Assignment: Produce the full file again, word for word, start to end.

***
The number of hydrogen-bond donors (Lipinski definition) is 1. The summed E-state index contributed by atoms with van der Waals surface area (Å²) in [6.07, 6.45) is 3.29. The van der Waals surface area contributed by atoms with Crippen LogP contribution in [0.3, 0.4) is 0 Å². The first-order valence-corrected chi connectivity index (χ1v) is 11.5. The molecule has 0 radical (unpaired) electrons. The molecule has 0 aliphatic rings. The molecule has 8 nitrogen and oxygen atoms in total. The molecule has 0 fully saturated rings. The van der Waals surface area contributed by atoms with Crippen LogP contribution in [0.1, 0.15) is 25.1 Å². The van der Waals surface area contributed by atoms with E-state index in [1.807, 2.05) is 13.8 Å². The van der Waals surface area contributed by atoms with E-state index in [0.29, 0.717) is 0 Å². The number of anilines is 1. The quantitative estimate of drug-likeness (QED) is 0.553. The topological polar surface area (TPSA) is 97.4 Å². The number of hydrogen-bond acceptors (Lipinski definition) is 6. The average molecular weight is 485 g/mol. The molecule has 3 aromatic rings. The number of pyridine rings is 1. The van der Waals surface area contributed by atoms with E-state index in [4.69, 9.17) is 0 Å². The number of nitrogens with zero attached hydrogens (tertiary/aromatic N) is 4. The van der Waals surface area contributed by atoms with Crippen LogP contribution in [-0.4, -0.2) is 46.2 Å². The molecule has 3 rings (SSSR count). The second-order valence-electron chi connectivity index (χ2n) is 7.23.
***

The number of hydrogen-bond donors (Lipinski definition) is 1. The summed E-state index contributed by atoms with van der Waals surface area (Å²) in [6.07, 6.45) is 3.29. The van der Waals surface area contributed by atoms with Crippen LogP contribution in [0.3, 0.4) is 0 Å². The first-order valence-corrected chi connectivity index (χ1v) is 11.5. The molecule has 0 radical (unpaired) electrons. The molecule has 0 aliphatic rings. The molecule has 8 nitrogen and oxygen atoms in total. The molecule has 0 fully saturated rings. The van der Waals surface area contributed by atoms with Crippen LogP contribution in [0.1, 0.15) is 25.1 Å². The van der Waals surface area contributed by atoms with E-state index in [1.807, 2.05) is 13.8 Å². The van der Waals surface area contributed by atoms with E-state index in [0.29, 0.717) is 0 Å². The number of anilines is 1. The quantitative estimate of drug-likeness (QED) is 0.553. The topological polar surface area (TPSA) is 97.4 Å². The number of hydrogen-bond acceptors (Lipinski definition) is 6. The average molecular weight is 485 g/mol. The molecule has 3 aromatic rings. The number of pyridine rings is 1. The van der Waals surface area contributed by atoms with E-state index in [4.69, 9.17) is 0 Å². The number of nitrogens with zero attached hydrogens (tertiary/aromatic N) is 4. The van der Waals surface area contributed by atoms with Crippen LogP contribution in [-0.4, -0.2) is 46.2 Å². The molecule has 3 rings (SSSR count). The second-order valence-electron chi connectivity index (χ2n) is 7.23.